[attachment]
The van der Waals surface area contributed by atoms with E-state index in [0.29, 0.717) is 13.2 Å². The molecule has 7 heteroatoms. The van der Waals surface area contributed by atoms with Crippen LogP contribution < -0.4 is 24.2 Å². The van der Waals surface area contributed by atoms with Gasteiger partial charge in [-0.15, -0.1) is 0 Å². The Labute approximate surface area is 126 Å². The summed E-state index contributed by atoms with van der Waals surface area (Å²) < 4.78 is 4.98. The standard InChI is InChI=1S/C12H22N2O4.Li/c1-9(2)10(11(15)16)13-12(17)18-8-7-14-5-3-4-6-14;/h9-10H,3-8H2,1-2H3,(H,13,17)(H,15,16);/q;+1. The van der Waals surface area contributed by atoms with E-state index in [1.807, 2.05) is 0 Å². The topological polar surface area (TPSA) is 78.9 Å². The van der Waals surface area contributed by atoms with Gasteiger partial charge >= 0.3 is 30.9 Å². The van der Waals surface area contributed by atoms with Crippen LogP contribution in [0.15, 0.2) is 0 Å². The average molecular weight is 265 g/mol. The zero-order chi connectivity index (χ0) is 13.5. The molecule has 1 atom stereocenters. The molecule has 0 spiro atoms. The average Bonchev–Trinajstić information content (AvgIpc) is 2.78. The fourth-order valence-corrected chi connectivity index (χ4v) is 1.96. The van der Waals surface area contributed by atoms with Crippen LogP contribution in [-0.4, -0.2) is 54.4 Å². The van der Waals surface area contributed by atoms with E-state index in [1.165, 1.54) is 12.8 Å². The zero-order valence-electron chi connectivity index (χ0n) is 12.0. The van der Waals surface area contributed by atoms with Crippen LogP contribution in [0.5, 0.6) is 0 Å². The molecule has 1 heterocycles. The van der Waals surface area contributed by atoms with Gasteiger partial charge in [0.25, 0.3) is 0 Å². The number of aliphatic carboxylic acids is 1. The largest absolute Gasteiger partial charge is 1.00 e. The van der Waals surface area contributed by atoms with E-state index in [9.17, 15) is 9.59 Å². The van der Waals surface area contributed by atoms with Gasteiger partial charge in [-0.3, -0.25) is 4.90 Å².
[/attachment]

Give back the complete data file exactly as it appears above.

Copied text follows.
The van der Waals surface area contributed by atoms with E-state index in [0.29, 0.717) is 13.2 Å². The molecule has 7 heteroatoms. The van der Waals surface area contributed by atoms with Crippen LogP contribution < -0.4 is 24.2 Å². The van der Waals surface area contributed by atoms with Gasteiger partial charge in [-0.15, -0.1) is 0 Å². The Labute approximate surface area is 126 Å². The summed E-state index contributed by atoms with van der Waals surface area (Å²) < 4.78 is 4.98. The standard InChI is InChI=1S/C12H22N2O4.Li/c1-9(2)10(11(15)16)13-12(17)18-8-7-14-5-3-4-6-14;/h9-10H,3-8H2,1-2H3,(H,13,17)(H,15,16);/q;+1. The van der Waals surface area contributed by atoms with E-state index in [1.807, 2.05) is 0 Å². The topological polar surface area (TPSA) is 78.9 Å². The van der Waals surface area contributed by atoms with Gasteiger partial charge >= 0.3 is 30.9 Å². The van der Waals surface area contributed by atoms with Crippen LogP contribution in [0.15, 0.2) is 0 Å². The average molecular weight is 265 g/mol. The zero-order chi connectivity index (χ0) is 13.5. The molecule has 1 atom stereocenters. The molecule has 0 spiro atoms. The average Bonchev–Trinajstić information content (AvgIpc) is 2.78. The fourth-order valence-corrected chi connectivity index (χ4v) is 1.96. The van der Waals surface area contributed by atoms with Crippen LogP contribution in [-0.4, -0.2) is 54.4 Å². The van der Waals surface area contributed by atoms with E-state index in [1.165, 1.54) is 12.8 Å². The zero-order valence-electron chi connectivity index (χ0n) is 12.0. The van der Waals surface area contributed by atoms with Crippen LogP contribution in [0.5, 0.6) is 0 Å². The molecule has 1 heterocycles. The van der Waals surface area contributed by atoms with Gasteiger partial charge in [0.25, 0.3) is 0 Å². The number of aliphatic carboxylic acids is 1. The largest absolute Gasteiger partial charge is 1.00 e. The van der Waals surface area contributed by atoms with E-state index in [9.17, 15) is 9.59 Å². The van der Waals surface area contributed by atoms with Gasteiger partial charge in [-0.3, -0.25) is 4.90 Å².